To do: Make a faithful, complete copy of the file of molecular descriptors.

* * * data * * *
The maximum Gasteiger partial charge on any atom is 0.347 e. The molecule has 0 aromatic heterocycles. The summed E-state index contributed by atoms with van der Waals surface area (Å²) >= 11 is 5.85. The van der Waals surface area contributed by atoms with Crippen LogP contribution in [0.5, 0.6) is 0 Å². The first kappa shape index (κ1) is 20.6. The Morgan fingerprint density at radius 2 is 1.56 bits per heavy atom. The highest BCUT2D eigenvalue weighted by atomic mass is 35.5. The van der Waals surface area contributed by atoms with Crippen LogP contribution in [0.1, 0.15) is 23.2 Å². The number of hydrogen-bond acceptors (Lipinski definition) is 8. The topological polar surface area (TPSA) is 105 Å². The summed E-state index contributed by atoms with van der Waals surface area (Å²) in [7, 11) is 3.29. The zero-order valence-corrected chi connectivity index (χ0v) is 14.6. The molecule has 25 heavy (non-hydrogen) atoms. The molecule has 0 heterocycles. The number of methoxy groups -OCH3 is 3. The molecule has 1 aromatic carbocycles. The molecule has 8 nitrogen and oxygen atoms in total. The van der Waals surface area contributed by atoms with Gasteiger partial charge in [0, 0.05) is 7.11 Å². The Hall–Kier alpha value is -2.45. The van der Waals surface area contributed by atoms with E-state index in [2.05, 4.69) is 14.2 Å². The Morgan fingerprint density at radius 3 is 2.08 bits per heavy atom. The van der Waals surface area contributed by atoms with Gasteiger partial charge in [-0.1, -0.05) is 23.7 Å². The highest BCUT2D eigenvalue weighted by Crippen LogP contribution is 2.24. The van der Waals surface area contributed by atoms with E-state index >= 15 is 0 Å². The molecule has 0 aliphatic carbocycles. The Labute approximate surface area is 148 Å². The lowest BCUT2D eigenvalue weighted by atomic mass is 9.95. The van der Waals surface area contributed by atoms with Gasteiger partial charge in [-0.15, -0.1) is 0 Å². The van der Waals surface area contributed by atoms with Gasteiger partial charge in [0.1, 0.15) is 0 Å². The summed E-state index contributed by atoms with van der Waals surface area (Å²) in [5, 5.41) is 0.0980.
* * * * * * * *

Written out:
The maximum Gasteiger partial charge on any atom is 0.347 e. The molecule has 0 aromatic heterocycles. The summed E-state index contributed by atoms with van der Waals surface area (Å²) >= 11 is 5.85. The van der Waals surface area contributed by atoms with Crippen LogP contribution in [0.5, 0.6) is 0 Å². The first kappa shape index (κ1) is 20.6. The Morgan fingerprint density at radius 2 is 1.56 bits per heavy atom. The highest BCUT2D eigenvalue weighted by atomic mass is 35.5. The van der Waals surface area contributed by atoms with Crippen LogP contribution in [0.1, 0.15) is 23.2 Å². The number of hydrogen-bond acceptors (Lipinski definition) is 8. The topological polar surface area (TPSA) is 105 Å². The summed E-state index contributed by atoms with van der Waals surface area (Å²) in [7, 11) is 3.29. The zero-order valence-corrected chi connectivity index (χ0v) is 14.6. The molecule has 25 heavy (non-hydrogen) atoms. The molecule has 0 heterocycles. The number of methoxy groups -OCH3 is 3. The molecule has 1 aromatic carbocycles. The molecule has 8 nitrogen and oxygen atoms in total. The van der Waals surface area contributed by atoms with Gasteiger partial charge in [0, 0.05) is 7.11 Å². The Hall–Kier alpha value is -2.45. The van der Waals surface area contributed by atoms with E-state index in [2.05, 4.69) is 14.2 Å². The Morgan fingerprint density at radius 3 is 2.08 bits per heavy atom. The van der Waals surface area contributed by atoms with Gasteiger partial charge in [-0.1, -0.05) is 23.7 Å². The highest BCUT2D eigenvalue weighted by Crippen LogP contribution is 2.24. The van der Waals surface area contributed by atoms with E-state index >= 15 is 0 Å². The molecule has 0 aliphatic carbocycles. The Labute approximate surface area is 148 Å². The lowest BCUT2D eigenvalue weighted by atomic mass is 9.95. The van der Waals surface area contributed by atoms with Gasteiger partial charge in [-0.15, -0.1) is 0 Å². The van der Waals surface area contributed by atoms with Gasteiger partial charge in [0.1, 0.15) is 0 Å². The summed E-state index contributed by atoms with van der Waals surface area (Å²) in [5, 5.41) is 0.0980.